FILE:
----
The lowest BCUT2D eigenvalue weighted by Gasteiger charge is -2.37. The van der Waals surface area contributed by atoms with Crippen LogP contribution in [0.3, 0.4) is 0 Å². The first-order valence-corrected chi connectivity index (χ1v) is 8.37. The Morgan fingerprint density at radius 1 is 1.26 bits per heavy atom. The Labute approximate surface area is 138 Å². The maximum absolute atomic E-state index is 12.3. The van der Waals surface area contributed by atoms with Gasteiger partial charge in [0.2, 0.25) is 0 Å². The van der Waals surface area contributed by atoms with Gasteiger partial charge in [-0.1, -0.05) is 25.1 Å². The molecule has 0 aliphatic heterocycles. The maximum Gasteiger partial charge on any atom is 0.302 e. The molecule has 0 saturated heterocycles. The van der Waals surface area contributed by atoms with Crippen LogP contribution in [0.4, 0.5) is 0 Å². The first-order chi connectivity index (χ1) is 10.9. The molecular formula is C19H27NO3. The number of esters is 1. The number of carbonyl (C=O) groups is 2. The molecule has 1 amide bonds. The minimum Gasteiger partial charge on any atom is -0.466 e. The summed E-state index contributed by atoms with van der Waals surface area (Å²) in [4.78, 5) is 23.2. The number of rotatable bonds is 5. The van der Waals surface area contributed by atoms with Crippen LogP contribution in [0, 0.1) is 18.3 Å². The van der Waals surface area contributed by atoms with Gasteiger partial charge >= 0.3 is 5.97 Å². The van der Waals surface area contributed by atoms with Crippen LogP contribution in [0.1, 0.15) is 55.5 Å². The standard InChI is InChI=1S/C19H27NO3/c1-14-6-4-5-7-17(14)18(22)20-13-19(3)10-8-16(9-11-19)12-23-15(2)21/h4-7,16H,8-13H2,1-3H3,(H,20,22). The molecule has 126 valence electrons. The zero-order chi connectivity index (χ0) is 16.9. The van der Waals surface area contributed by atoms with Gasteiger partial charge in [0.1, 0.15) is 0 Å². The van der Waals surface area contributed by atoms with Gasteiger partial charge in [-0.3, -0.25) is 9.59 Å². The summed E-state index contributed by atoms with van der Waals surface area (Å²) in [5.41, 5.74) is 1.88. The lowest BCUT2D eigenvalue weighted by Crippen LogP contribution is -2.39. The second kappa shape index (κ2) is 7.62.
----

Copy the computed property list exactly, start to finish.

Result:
The lowest BCUT2D eigenvalue weighted by Gasteiger charge is -2.37. The van der Waals surface area contributed by atoms with Crippen LogP contribution in [0.3, 0.4) is 0 Å². The first-order valence-corrected chi connectivity index (χ1v) is 8.37. The Morgan fingerprint density at radius 1 is 1.26 bits per heavy atom. The Labute approximate surface area is 138 Å². The maximum absolute atomic E-state index is 12.3. The van der Waals surface area contributed by atoms with Gasteiger partial charge in [0.2, 0.25) is 0 Å². The van der Waals surface area contributed by atoms with Gasteiger partial charge in [-0.1, -0.05) is 25.1 Å². The molecule has 0 aliphatic heterocycles. The maximum Gasteiger partial charge on any atom is 0.302 e. The molecule has 0 saturated heterocycles. The van der Waals surface area contributed by atoms with Crippen LogP contribution in [0.4, 0.5) is 0 Å². The first-order chi connectivity index (χ1) is 10.9. The molecular formula is C19H27NO3. The number of esters is 1. The number of carbonyl (C=O) groups is 2. The molecule has 1 amide bonds. The minimum Gasteiger partial charge on any atom is -0.466 e. The summed E-state index contributed by atoms with van der Waals surface area (Å²) in [4.78, 5) is 23.2. The number of rotatable bonds is 5. The van der Waals surface area contributed by atoms with Crippen LogP contribution in [0, 0.1) is 18.3 Å². The van der Waals surface area contributed by atoms with Gasteiger partial charge >= 0.3 is 5.97 Å². The van der Waals surface area contributed by atoms with Crippen LogP contribution in [0.1, 0.15) is 55.5 Å². The standard InChI is InChI=1S/C19H27NO3/c1-14-6-4-5-7-17(14)18(22)20-13-19(3)10-8-16(9-11-19)12-23-15(2)21/h4-7,16H,8-13H2,1-3H3,(H,20,22). The molecule has 126 valence electrons. The zero-order chi connectivity index (χ0) is 16.9. The van der Waals surface area contributed by atoms with Gasteiger partial charge in [0.1, 0.15) is 0 Å². The van der Waals surface area contributed by atoms with Gasteiger partial charge in [-0.3, -0.25) is 9.59 Å². The summed E-state index contributed by atoms with van der Waals surface area (Å²) in [5.41, 5.74) is 1.88. The lowest BCUT2D eigenvalue weighted by Crippen LogP contribution is -2.39. The second kappa shape index (κ2) is 7.62.